Acne vulgaris is prevalent in the general population, with 40 to 50 million affected individuals in the United States.1 Severe inflammation and injury can lead to disfiguring scarring, which has a considerable impact on quality of life.2 Numerous therapeutic options for acne scarring are available, including microneedling with and without platelet-rich plasma (PRP), lasers, chemical peels, and dermal fillers, with different modalities suited to individual patients and scar characteristics. This article reviews updates in treatment options for acne scarring.
Microneedling, also known as percutaneous collagen induction or collagen induction therapy, has been utilized for more than 2 decades.3 Dermatologic indications for microneedling include skin rejuvenation,4-6 atrophic acne scarring,7-9 and androgenic alopecia.10,11 Microneedling also has been used to enhance skin penetration of topically applied drugs.12-15 Fernandes16 described percutaneous collagen induction as the skin’s natural response to injury. Microneedling creates small wounds as fine needles puncture the epidermis and dermis, resulting in a cascade of growth factors that lead to tissue proliferation, regeneration, and a collagen remodeling phase that can last for several months.8,16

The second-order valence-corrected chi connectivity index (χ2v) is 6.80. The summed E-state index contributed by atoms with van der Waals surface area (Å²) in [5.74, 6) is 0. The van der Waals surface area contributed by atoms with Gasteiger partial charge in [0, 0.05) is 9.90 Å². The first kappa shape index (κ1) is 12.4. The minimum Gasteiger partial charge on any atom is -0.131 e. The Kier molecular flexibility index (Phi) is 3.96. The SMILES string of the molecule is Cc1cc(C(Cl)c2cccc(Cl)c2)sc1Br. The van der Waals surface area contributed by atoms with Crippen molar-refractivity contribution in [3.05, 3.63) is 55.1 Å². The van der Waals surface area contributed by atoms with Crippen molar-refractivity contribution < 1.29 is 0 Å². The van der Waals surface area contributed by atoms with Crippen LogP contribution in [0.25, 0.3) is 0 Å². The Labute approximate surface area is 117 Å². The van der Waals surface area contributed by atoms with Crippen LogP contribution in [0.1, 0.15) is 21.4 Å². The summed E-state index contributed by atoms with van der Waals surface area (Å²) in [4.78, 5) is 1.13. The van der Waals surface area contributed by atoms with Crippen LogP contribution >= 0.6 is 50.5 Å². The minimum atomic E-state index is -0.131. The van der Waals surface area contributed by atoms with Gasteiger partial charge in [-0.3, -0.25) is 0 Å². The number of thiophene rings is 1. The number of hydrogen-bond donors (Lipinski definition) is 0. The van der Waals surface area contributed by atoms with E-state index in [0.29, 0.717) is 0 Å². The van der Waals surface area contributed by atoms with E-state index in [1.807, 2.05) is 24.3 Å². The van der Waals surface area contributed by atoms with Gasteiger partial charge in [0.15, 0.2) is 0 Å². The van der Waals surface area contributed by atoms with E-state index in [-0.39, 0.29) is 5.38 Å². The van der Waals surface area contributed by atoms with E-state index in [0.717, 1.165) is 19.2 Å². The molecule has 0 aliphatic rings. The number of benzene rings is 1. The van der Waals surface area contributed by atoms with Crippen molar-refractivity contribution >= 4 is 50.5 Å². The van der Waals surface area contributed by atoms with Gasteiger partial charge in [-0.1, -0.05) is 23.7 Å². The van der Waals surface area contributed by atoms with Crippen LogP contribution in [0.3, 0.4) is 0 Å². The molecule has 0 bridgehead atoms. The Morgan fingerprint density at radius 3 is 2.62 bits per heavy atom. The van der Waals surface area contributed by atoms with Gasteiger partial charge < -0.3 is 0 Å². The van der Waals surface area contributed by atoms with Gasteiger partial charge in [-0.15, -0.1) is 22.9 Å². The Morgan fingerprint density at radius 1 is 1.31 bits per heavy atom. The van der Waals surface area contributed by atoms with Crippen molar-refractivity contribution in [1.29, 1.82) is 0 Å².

Microneedling has gained popularity in the treatment of acne scarring.7 Alam et al9 conducted a split-face randomized clinical trial (RCT) to evaluate acne scarring after 3 microneedling sessions performed at 2-week intervals. Twenty participants with acne scarring on both sides of the face were enrolled in the study and one side of the face was randomized for treatment. Participants had at least two 5×5-cm areas of acne scarring graded as 2 (moderately atrophic scars) to 4 (hyperplastic or papular scars) on the quantitative Global Acne Scarring Classification system. A roller device with a 1.0-mm depth was used on participants with fine, less sebaceous skin and a 2.0-mm device for all others. Two blinded investigators assessed acne scars at baseline and at 3 and 6 months after treatment. Scar improvement was measured using the quantitative Goodman and Baron scale, which provides a score according to type and number of scars.17 Mean scar scores were significantly reduced at 6 months compared to baseline on the treatment side (P=.03) but not the control side. Participants experienced minimal pain associated with microneedling therapy, rated 1.08 of 10, and adverse effects were limited to mild transient erythema and edema.9 Several other clinical trials have demonstrated clinical improvements with microneedling.18-20